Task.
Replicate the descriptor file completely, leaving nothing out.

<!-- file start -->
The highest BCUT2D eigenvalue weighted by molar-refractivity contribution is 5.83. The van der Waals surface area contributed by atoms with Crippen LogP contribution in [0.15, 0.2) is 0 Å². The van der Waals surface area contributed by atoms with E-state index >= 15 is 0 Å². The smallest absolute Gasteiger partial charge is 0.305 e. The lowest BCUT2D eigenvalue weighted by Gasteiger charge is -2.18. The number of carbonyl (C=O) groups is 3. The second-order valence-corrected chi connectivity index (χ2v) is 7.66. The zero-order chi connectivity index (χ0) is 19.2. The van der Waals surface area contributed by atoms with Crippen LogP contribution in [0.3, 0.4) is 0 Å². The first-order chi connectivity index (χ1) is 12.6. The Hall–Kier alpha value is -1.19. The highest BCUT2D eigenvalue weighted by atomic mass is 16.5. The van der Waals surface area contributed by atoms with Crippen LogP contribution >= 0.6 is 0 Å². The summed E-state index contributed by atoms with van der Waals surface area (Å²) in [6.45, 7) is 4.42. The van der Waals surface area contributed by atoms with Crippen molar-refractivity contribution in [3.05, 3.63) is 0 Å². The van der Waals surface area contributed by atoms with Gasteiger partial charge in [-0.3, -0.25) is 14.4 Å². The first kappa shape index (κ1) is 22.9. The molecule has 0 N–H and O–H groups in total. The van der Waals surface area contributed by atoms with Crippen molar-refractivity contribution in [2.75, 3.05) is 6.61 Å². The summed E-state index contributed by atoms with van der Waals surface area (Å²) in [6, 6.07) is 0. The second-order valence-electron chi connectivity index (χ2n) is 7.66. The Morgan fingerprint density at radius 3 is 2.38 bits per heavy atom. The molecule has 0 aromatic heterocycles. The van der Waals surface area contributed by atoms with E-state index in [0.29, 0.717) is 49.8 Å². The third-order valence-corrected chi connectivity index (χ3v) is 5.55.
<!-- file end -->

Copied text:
The highest BCUT2D eigenvalue weighted by molar-refractivity contribution is 5.83. The van der Waals surface area contributed by atoms with Crippen LogP contribution in [0.15, 0.2) is 0 Å². The van der Waals surface area contributed by atoms with E-state index >= 15 is 0 Å². The smallest absolute Gasteiger partial charge is 0.305 e. The lowest BCUT2D eigenvalue weighted by Gasteiger charge is -2.18. The number of carbonyl (C=O) groups is 3. The second-order valence-corrected chi connectivity index (χ2v) is 7.66. The zero-order chi connectivity index (χ0) is 19.2. The van der Waals surface area contributed by atoms with Crippen LogP contribution in [0.3, 0.4) is 0 Å². The first-order chi connectivity index (χ1) is 12.6. The Hall–Kier alpha value is -1.19. The highest BCUT2D eigenvalue weighted by atomic mass is 16.5. The van der Waals surface area contributed by atoms with Crippen LogP contribution >= 0.6 is 0 Å². The summed E-state index contributed by atoms with van der Waals surface area (Å²) in [6.45, 7) is 4.42. The van der Waals surface area contributed by atoms with Crippen molar-refractivity contribution in [3.05, 3.63) is 0 Å². The van der Waals surface area contributed by atoms with Gasteiger partial charge in [-0.3, -0.25) is 14.4 Å². The first kappa shape index (κ1) is 22.9. The molecule has 0 N–H and O–H groups in total. The van der Waals surface area contributed by atoms with Crippen molar-refractivity contribution in [2.75, 3.05) is 6.61 Å². The summed E-state index contributed by atoms with van der Waals surface area (Å²) in [6, 6.07) is 0. The second-order valence-electron chi connectivity index (χ2n) is 7.66. The Morgan fingerprint density at radius 3 is 2.38 bits per heavy atom. The molecule has 0 aromatic heterocycles. The van der Waals surface area contributed by atoms with E-state index in [0.29, 0.717) is 49.8 Å². The third-order valence-corrected chi connectivity index (χ3v) is 5.55.